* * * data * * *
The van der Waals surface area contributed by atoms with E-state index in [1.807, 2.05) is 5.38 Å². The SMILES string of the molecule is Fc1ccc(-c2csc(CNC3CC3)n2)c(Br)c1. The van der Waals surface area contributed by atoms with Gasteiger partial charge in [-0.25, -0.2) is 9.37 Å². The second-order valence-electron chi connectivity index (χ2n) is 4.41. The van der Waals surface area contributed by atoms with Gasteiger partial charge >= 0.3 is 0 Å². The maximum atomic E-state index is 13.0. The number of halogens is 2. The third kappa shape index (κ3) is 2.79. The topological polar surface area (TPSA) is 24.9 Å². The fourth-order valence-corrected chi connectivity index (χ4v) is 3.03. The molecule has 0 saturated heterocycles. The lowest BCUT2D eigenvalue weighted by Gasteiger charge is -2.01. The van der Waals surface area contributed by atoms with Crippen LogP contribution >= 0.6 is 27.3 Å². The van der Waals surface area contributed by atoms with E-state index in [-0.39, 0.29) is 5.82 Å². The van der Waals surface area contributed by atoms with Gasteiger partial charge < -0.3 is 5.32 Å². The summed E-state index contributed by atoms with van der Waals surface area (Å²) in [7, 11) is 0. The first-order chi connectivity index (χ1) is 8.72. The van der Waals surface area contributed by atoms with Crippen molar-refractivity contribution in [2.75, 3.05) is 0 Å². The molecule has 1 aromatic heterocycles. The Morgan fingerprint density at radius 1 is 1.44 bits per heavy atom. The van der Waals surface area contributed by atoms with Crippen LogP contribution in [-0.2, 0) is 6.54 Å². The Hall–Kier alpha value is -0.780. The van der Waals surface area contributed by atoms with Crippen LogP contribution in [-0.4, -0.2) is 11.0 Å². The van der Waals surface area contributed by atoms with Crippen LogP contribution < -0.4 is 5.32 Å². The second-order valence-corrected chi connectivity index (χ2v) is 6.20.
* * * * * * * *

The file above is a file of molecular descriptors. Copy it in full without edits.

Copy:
The van der Waals surface area contributed by atoms with E-state index in [1.807, 2.05) is 5.38 Å². The SMILES string of the molecule is Fc1ccc(-c2csc(CNC3CC3)n2)c(Br)c1. The van der Waals surface area contributed by atoms with Gasteiger partial charge in [-0.25, -0.2) is 9.37 Å². The second-order valence-electron chi connectivity index (χ2n) is 4.41. The van der Waals surface area contributed by atoms with Gasteiger partial charge >= 0.3 is 0 Å². The maximum atomic E-state index is 13.0. The number of halogens is 2. The third kappa shape index (κ3) is 2.79. The topological polar surface area (TPSA) is 24.9 Å². The fourth-order valence-corrected chi connectivity index (χ4v) is 3.03. The molecule has 0 saturated heterocycles. The lowest BCUT2D eigenvalue weighted by Gasteiger charge is -2.01. The van der Waals surface area contributed by atoms with Crippen LogP contribution >= 0.6 is 27.3 Å². The van der Waals surface area contributed by atoms with E-state index in [-0.39, 0.29) is 5.82 Å². The van der Waals surface area contributed by atoms with Gasteiger partial charge < -0.3 is 5.32 Å². The summed E-state index contributed by atoms with van der Waals surface area (Å²) in [7, 11) is 0. The first-order chi connectivity index (χ1) is 8.72. The van der Waals surface area contributed by atoms with Crippen molar-refractivity contribution in [2.75, 3.05) is 0 Å². The molecule has 1 aromatic heterocycles. The Morgan fingerprint density at radius 1 is 1.44 bits per heavy atom. The van der Waals surface area contributed by atoms with Crippen LogP contribution in [-0.2, 0) is 6.54 Å². The Hall–Kier alpha value is -0.780. The van der Waals surface area contributed by atoms with Crippen LogP contribution in [-0.4, -0.2) is 11.0 Å². The van der Waals surface area contributed by atoms with Crippen LogP contribution < -0.4 is 5.32 Å². The second-order valence-corrected chi connectivity index (χ2v) is 6.20.